1 CPU + 1 CPU=??

Hey guys :hello: What is the benefit of having two CPU's on one motherboard?? :bounce:
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  1. Hey :)
    Having 2 CPUs on one motherboard is mostly used in servers/offices,few home users use more than 1 CPU in their motherboard.
  2. ^+1, and you pretty much get twice the performance in some apps, which can use all that processing power.
  3. WC Aftermath said:
    Hey guys :hello: What is the benefit of having two CPU's on one motherboard?? :bounce:

    Multiple CPU's are mostly used for enterprise servers. The benefit is more transactions can be processed ( multi thread ) + redundancy, i.e. if one CPU fails the server does not stop working.
    If you can afford it, of course, you will gain the same benefits.
  4. well how does this help in gaming computer is it worth t for me to spen the extra money to get a gaming motherboard that will support 2 cpu's
  5. Definitely not now if you're just gaming, the majority of games cannot even use more than three or four cores, let alone the average eight or 12 cores in a dual CPU system, or 16 - 24 threads if you have buy a Nehalem Xeon. Besides, dual-CPU systems tend to cost far more than single CPU systems.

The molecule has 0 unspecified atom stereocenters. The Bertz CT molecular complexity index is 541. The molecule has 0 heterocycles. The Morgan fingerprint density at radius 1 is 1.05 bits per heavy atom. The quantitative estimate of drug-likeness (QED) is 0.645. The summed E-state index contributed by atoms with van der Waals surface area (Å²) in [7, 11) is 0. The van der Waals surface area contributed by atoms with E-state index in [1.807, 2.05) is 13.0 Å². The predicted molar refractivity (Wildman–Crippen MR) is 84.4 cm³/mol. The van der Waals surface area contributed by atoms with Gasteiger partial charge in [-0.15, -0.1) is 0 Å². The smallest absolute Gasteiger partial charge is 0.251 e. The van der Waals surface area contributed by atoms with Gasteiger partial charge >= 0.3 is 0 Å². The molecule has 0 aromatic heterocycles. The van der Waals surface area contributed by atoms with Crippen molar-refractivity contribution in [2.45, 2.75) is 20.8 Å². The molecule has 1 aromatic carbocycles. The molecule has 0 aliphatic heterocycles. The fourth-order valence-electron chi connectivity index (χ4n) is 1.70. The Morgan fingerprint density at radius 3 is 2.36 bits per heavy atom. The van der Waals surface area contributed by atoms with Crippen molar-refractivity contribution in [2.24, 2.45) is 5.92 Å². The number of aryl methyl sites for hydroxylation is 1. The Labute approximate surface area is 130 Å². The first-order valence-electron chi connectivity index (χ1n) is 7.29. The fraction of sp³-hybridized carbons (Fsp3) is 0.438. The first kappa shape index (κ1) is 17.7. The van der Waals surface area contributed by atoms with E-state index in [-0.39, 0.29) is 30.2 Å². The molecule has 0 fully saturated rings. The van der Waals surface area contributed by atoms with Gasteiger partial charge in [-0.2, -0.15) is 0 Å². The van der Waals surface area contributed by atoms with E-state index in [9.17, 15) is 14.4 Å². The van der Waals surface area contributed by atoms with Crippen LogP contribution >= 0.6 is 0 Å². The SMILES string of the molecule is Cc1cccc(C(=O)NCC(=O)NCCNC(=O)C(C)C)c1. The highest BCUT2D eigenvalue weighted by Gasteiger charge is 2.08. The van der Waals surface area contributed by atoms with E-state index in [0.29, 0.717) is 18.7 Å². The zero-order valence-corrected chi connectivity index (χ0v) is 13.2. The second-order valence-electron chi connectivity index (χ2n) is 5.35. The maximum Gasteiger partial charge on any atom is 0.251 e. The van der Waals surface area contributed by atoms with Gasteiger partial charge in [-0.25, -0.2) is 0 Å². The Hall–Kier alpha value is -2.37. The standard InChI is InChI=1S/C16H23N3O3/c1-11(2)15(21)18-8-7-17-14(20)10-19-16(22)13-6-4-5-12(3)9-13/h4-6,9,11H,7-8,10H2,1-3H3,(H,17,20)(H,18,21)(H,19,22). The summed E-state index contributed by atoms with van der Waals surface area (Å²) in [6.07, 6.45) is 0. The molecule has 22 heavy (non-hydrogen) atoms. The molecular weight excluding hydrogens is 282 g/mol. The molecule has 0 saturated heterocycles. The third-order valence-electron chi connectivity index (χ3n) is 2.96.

6. WC Aftermath said:
    well how does this help in gaming computer is it worth t for me to spen the extra money to get a gaming motherboard that will support 2 cpu's


    Not worth it. Take note that you are not just paying extra for the motherboard itself but also for the 2nd CPU you have to buy to fill the socket. If you are into overclocking, then you have to buy a 2nd aftermarket cooler too ( I wonder if it will fit ). But if you can afford it and want something fancy, go for it... But it wont improve your gaming. Just your image among your friends who get to see your PC... :)
    If you really want to improve your gaming, invest on the HD 5870 video card instead.
  7. Juslt to summarize - in a dual core system you will pay a lot more for:

    1. the 2 CPUs of course - but even more since they have to be special CPUS to work together
    2. the mobo to have twice the CPU connections, the hardware to coordinate using the two, and often more memory sockets
    3. generally special registered memory which costs a lot more than not
    4. as mentioned above - multi-CPU systems are generally for commercial use, and vendors typically add much larger margins to higher end components

    I am not aware of a single game that would benefit much from have two CPUs compared to have a single top end CPU such as the i7-920 and a strong graphics card. Unless perhaps you are tying to game on a 40" screen.
  8. rockyjohn said:

    I am not aware of a single game that would benefit much from have two CPUs compared to have a single top end CPU such as the i7-920 and a strong graphics card. Unless perhaps you are tying to game on a 40" screen.

    How so? It is the resolution that matters. Not the size, does it?
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